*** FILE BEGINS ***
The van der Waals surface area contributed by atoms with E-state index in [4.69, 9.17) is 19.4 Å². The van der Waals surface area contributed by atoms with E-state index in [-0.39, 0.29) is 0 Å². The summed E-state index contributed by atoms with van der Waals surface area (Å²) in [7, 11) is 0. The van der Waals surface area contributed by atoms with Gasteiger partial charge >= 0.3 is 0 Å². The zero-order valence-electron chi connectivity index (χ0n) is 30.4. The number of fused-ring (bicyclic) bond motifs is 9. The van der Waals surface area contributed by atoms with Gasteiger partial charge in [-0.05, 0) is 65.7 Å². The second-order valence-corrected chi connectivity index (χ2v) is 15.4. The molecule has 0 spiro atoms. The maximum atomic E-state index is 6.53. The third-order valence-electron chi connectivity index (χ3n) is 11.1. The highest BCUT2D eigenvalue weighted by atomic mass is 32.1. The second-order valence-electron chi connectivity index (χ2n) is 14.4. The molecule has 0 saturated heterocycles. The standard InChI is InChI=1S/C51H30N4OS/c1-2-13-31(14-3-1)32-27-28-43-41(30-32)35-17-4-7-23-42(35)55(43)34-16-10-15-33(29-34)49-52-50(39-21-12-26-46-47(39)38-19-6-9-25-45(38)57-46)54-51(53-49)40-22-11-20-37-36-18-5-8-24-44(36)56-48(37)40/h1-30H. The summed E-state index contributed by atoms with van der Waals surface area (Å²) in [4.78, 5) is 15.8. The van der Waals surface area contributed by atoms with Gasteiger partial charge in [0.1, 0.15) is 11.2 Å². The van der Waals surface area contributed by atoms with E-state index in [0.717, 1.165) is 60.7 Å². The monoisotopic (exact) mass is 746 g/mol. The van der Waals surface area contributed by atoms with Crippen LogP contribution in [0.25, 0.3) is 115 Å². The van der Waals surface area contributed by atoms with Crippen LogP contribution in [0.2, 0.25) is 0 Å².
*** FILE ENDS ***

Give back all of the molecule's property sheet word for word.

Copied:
The van der Waals surface area contributed by atoms with E-state index in [4.69, 9.17) is 19.4 Å². The van der Waals surface area contributed by atoms with E-state index in [-0.39, 0.29) is 0 Å². The summed E-state index contributed by atoms with van der Waals surface area (Å²) in [7, 11) is 0. The van der Waals surface area contributed by atoms with Gasteiger partial charge >= 0.3 is 0 Å². The zero-order valence-electron chi connectivity index (χ0n) is 30.4. The number of fused-ring (bicyclic) bond motifs is 9. The van der Waals surface area contributed by atoms with Gasteiger partial charge in [-0.05, 0) is 65.7 Å². The second-order valence-corrected chi connectivity index (χ2v) is 15.4. The molecule has 0 spiro atoms. The maximum atomic E-state index is 6.53. The third-order valence-electron chi connectivity index (χ3n) is 11.1. The highest BCUT2D eigenvalue weighted by atomic mass is 32.1. The second-order valence-electron chi connectivity index (χ2n) is 14.4. The molecule has 0 saturated heterocycles. The standard InChI is InChI=1S/C51H30N4OS/c1-2-13-31(14-3-1)32-27-28-43-41(30-32)35-17-4-7-23-42(35)55(43)34-16-10-15-33(29-34)49-52-50(39-21-12-26-46-47(39)38-19-6-9-25-45(38)57-46)54-51(53-49)40-22-11-20-37-36-18-5-8-24-44(36)56-48(37)40/h1-30H. The summed E-state index contributed by atoms with van der Waals surface area (Å²) in [4.78, 5) is 15.8. The van der Waals surface area contributed by atoms with Gasteiger partial charge in [0.1, 0.15) is 11.2 Å². The van der Waals surface area contributed by atoms with E-state index in [0.717, 1.165) is 60.7 Å². The monoisotopic (exact) mass is 746 g/mol. The van der Waals surface area contributed by atoms with Crippen LogP contribution in [0.25, 0.3) is 115 Å². The van der Waals surface area contributed by atoms with Crippen LogP contribution in [0.2, 0.25) is 0 Å².